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What is Market Capitalization and Why Does It Matter?

 Joel Anderson, Equities.com

July 4, 2016

Breaking Down Market Capitalization

Market capitalization, typically shortened to just “market cap,” is another way of saying the total market value of a company. Basically, if you take the stock’s price per share and then multiply it by the total number of shares (what’s usually called a company’s “float”), you arrive at what it would hypothetically cost to buy all of the shares of the company, or its total value.

So, for example, the most valuable company in the world right now is Apple (AAPL) with a market cap of about $615 billion. With each share costing a little bit less than $110 and 5.54 billion shares outstanding, you get to $615 billion in total value.

This abundantly simple concept, though, plays a very important role in understanding how the stock market really works.

For starters, it’s important to note that this figure can change pretty rapidly. A company can get some bad news and see its value drop quickly. They didn’t actually sell off any assets or start doing less business, but the perception of the company’s value has changed, and that immediately affects the market cap.

Earlier this year, an upswing in positive sentiment about stock in Google’s parent company, Alphabet (GOOG), drove the price up and saw Google briefly pass up Apple in market cap. In the ensuing weeks and months, the trend reversed itself, investors started to feel a little better about Apple and a little worse about Google, and since then, Apple has returned to the top spot. Nothing notable had really changed about either company, it was just how the market perceived them and what people were willing to pay for each share or stock.

It won’t change, though, if a company changes the number of outstanding shares. For a variety of reasons, a company might decide to simply issue more shares or buy back some from the market. A company might feel its per-share price is too high and split the stock, issuing another share for every share that already exists. This will result in individual shares that are worth half as much, but won’t really change the underlying market cap.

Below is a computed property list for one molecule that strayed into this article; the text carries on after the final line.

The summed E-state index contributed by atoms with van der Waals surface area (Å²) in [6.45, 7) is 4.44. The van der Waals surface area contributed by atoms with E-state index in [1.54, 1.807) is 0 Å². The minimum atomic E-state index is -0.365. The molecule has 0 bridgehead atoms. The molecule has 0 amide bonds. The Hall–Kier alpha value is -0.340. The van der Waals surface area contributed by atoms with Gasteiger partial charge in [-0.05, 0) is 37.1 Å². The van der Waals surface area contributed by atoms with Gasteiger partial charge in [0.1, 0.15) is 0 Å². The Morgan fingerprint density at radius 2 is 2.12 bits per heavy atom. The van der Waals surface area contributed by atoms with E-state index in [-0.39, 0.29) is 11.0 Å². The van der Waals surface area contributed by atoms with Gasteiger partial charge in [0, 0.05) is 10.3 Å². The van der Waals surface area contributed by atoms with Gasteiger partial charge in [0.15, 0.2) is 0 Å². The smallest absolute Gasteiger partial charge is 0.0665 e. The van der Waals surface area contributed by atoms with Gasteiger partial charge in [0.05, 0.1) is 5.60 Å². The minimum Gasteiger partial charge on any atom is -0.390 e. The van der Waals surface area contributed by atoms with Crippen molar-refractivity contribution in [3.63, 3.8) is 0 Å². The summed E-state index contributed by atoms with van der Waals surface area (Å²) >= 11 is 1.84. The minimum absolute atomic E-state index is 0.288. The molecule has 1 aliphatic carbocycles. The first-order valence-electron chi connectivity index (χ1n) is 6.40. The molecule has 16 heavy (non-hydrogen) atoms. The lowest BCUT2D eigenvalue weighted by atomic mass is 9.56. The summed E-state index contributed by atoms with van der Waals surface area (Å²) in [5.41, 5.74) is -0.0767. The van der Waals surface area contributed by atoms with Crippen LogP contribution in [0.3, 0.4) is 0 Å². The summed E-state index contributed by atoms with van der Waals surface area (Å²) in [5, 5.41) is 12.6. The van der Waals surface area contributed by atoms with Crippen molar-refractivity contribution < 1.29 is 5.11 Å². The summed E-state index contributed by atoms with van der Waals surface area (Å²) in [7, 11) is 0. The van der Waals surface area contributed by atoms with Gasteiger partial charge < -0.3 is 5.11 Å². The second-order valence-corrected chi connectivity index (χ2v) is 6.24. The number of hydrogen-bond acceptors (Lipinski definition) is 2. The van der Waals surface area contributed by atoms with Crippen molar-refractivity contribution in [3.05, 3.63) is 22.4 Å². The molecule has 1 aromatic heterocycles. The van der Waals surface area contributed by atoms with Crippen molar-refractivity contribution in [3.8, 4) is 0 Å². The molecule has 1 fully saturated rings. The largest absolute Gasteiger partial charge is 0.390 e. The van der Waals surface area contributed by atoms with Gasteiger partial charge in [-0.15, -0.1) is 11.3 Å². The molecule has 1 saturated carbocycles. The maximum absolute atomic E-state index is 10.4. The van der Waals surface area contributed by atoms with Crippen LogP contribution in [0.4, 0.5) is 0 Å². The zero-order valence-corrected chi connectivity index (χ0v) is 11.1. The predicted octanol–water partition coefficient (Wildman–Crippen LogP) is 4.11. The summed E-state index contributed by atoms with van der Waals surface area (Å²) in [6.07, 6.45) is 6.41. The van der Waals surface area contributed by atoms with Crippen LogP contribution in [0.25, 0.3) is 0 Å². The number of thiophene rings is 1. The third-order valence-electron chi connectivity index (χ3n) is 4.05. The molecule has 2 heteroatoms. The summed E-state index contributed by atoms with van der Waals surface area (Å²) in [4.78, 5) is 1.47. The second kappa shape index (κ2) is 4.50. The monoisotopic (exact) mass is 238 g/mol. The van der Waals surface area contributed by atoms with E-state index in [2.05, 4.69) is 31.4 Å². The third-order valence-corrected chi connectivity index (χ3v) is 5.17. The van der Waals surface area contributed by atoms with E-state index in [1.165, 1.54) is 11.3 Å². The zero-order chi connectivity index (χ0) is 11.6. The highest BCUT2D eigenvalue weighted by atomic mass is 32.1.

Amazon.com Vs. Wal-Mart: Which is Worth More?

It’s also important to note that market cap doesn’t directly measure the value of the company’s assets or how much money the company makes. This is part of what makes it a little strange. It’s really just gauging the market sentiment about a company. There are other ways of judging a company’s “size,” like measuring its revenue and profit streams against its share price or by adding up what the total value is of all the stuff it holds on its balance sheet (something called “book” or accounting value).

These are typically much more concrete, relying on measurable numbers that don’t tend to fluctuate the way share price can and does. Typically, a market cap that differs greatly from one of those figures is a sign that there’s something making investors feel more positive than the underlying fundamentals would indicate. That can be anything from a guess at some piece of positive news on the horizon to a belief that the balance sheet isn’t really reflecting a bigger underlying reality.